Biology is extremely influential
It is easy for a science and tech savy person to overweight the technological impact of, say, computer science, and down weight the social impact of biology.
The science book often considered as the most influential of all times is On the origin of species (see TheGuardian for example).
Among the most influential science books of the past 50 or so years many are popular biology books. Consider this website for example. Among the 10 most influential science books, 6 of them are directly about biology, 2 of them are about Environmentalism but written by biologists, one is about math and one is about physics.
As a consequence, Biology.SE receives a lot of lay questions.
Biology is not as scary as physics is!
A physicist meeting someone in the street:
- I am a physicist
- Wow... you must be so smart
A biologist meeting someone in the street:
- I am a biologist
- Oh.... I like birds too!
By personal experience, it feels true to me that biologists tend to have less knowledge in math and quantitative sciences than physicists (particularly obvious among first year Bachelor degree students). This is almost paradoxical as much of modern statistics has been invented by biologists. Many chemists I know seemed to be pretty bad programmer and statisticians though (no offense to chemists).
The point I am trying to make is that biology tend to scare less. This is great when the goal is to educate a large audience. It can be an issue as some people may assume that they know best because they watched a 10 minutes BBC emission.
Evolution for example, is typically one of these subjects where laymen may quickly assume they know everything there is to know. It has happen to me a few times to face OPs that assume they know a whole lot about evolution while they don't. Of course, the first step in learning is often realizing what we don't understand, so it makes everything more complicated.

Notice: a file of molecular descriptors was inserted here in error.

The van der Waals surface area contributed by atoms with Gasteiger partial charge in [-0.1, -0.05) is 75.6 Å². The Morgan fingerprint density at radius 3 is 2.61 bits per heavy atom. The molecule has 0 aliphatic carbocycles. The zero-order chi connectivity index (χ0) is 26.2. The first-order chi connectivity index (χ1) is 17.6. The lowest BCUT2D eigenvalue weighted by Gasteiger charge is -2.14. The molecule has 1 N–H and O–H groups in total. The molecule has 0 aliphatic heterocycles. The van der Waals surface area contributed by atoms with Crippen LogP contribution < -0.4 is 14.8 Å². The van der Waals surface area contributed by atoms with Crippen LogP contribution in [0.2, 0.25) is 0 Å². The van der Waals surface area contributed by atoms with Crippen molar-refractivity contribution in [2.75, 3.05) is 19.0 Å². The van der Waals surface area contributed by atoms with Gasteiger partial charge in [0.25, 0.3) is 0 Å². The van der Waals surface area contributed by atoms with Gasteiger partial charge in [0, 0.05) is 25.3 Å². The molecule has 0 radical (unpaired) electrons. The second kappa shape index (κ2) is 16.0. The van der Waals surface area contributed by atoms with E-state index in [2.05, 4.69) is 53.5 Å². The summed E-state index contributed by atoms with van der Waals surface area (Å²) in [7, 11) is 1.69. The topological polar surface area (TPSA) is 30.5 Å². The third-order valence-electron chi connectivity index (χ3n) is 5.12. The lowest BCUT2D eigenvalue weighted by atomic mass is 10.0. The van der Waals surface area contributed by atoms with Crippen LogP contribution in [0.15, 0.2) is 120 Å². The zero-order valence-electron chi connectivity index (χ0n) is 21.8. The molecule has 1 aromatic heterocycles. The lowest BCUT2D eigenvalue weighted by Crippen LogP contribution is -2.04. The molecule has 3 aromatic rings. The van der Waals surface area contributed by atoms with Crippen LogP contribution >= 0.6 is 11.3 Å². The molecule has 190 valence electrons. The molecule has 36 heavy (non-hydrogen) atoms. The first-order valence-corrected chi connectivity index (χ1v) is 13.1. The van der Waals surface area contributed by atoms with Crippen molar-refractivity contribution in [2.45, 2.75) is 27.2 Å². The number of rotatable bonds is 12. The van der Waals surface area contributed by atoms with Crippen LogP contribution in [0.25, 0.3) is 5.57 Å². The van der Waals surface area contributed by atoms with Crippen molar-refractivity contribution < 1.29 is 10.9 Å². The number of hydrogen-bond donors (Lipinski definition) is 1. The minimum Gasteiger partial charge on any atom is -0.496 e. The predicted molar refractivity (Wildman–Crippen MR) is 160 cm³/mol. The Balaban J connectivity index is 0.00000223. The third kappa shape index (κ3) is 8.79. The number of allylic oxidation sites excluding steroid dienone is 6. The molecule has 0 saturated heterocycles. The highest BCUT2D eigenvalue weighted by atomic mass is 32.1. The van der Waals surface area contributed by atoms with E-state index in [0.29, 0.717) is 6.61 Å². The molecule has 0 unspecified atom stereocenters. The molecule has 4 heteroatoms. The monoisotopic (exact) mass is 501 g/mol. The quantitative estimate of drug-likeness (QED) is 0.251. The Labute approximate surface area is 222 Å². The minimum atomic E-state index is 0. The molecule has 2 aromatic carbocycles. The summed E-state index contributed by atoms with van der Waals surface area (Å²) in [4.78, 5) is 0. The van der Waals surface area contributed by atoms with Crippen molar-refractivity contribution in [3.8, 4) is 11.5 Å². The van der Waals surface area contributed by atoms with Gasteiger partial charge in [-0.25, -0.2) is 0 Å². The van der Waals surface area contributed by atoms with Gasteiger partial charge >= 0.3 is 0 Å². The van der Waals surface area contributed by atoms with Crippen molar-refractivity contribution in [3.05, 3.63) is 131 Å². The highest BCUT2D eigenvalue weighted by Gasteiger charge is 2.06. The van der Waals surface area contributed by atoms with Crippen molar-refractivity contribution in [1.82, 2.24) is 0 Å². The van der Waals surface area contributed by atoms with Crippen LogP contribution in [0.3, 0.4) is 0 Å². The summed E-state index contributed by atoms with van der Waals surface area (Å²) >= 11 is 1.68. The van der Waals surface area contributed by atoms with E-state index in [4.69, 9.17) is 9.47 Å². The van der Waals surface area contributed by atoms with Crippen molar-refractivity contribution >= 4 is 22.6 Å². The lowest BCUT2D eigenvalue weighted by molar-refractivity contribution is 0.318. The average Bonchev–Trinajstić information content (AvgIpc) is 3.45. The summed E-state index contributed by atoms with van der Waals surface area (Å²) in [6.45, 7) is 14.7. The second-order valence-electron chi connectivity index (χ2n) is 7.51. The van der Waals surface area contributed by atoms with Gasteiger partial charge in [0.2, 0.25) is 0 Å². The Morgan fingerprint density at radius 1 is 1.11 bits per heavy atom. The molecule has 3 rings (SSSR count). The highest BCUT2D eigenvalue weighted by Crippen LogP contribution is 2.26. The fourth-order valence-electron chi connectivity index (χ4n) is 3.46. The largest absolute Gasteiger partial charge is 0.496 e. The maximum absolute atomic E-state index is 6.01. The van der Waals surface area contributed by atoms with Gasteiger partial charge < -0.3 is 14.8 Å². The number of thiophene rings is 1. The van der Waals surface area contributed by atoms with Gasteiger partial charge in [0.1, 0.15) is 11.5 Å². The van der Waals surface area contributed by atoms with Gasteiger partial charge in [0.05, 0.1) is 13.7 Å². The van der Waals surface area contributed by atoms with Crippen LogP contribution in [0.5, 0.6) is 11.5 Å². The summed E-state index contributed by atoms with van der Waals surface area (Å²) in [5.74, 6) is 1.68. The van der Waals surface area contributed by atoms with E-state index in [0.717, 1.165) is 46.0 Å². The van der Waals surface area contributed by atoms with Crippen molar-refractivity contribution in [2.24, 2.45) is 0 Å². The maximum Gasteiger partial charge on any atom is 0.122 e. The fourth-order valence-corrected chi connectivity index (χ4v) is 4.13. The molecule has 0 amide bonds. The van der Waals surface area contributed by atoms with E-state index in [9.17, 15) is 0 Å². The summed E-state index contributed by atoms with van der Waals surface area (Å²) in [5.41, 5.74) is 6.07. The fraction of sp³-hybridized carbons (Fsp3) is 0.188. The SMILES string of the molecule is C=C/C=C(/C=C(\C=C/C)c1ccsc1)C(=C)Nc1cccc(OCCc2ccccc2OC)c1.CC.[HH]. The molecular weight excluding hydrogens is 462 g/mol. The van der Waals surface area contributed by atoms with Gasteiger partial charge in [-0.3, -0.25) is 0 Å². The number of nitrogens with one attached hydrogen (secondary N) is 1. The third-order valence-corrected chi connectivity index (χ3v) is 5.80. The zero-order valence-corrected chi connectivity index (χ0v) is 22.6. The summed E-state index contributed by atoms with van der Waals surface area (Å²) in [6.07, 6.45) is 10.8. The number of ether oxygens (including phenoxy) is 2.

"It ain't what you don't know that gets you into trouble. It's what you know for sure that just ain't so." Mark Twain
Religious extremists are often very opinion-based when it comes to science. Of course, many creationists will fail to accept some elements of physics such as the big bang theory but I think that most of deep physics is far enough from many people everyday life and intuition that the clash is less important than with evolutionary biology. Not to forget that the modern evolutionary synthesis makes a great deal at explaining the selection pressures behind behaviour which obviously deeply touches people in their own identity and may create clashes with an essentialist philosophy.
On Biology.SE, we even have the chance of having an anti-evolution spammer who asked about 10 times the same question about nylonase! Btw, I just realized it is a common "creationist argument" (see Nylon-eating bacteria and creationism)
Biology has a big impact on the economy and on ethics
I think that biology is particularly prone to yield some laymen to confound ethics and politics within their post. The typical subject on which opinion-based question come up are about GMO.
Of course, other fields of science have a big impact on the economy.
Fuzzy definition of biology
Of course, no science is perfectly, non arbitrarily defined. There is a fuzzy boundary between math and computer science, between chemistry and biology, between geology and physics, between chemistry and physics, and probably between pretty much any two fields of science.
Biology is the science of life. This may make it feel to some that any subject of medicine, psychology, archeology and civilisation studies, veterinary sciences, agriculture, pest control, gardening and climate science would fall within this category.